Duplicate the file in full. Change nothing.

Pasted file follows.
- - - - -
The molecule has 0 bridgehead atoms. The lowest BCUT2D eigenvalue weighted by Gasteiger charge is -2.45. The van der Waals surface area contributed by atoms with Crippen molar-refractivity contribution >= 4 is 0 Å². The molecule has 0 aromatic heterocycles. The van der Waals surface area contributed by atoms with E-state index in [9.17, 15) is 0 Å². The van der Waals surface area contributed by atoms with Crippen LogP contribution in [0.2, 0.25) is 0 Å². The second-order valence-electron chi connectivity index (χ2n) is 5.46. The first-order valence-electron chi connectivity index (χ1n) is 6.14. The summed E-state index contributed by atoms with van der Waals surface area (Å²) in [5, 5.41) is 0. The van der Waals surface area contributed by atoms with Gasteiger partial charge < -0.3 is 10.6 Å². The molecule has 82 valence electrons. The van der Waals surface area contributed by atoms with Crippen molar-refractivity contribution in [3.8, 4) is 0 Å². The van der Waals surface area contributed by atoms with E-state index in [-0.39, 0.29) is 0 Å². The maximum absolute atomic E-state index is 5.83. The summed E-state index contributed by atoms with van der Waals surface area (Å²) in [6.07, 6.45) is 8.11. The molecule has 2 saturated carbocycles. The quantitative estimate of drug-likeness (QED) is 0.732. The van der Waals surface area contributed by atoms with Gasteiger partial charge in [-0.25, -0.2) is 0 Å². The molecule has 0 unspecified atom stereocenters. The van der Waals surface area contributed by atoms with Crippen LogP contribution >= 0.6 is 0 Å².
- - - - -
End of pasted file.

The molecule has 0 bridgehead atoms. The lowest BCUT2D eigenvalue weighted by Gasteiger charge is -2.45. The van der Waals surface area contributed by atoms with Crippen molar-refractivity contribution >= 4 is 0 Å². The molecule has 0 aromatic heterocycles. The van der Waals surface area contributed by atoms with E-state index in [9.17, 15) is 0 Å². The van der Waals surface area contributed by atoms with Crippen LogP contribution in [0.2, 0.25) is 0 Å². The second-order valence-electron chi connectivity index (χ2n) is 5.46. The first-order valence-electron chi connectivity index (χ1n) is 6.14. The summed E-state index contributed by atoms with van der Waals surface area (Å²) in [5, 5.41) is 0. The van der Waals surface area contributed by atoms with Gasteiger partial charge < -0.3 is 10.6 Å². The molecule has 82 valence electrons. The van der Waals surface area contributed by atoms with Crippen molar-refractivity contribution in [3.8, 4) is 0 Å². The van der Waals surface area contributed by atoms with E-state index in [-0.39, 0.29) is 0 Å². The maximum absolute atomic E-state index is 5.83. The summed E-state index contributed by atoms with van der Waals surface area (Å²) in [6.07, 6.45) is 8.11. The molecule has 2 saturated carbocycles. The quantitative estimate of drug-likeness (QED) is 0.732. The van der Waals surface area contributed by atoms with Gasteiger partial charge in [-0.25, -0.2) is 0 Å². The molecule has 0 unspecified atom stereocenters. The van der Waals surface area contributed by atoms with Crippen LogP contribution >= 0.6 is 0 Å².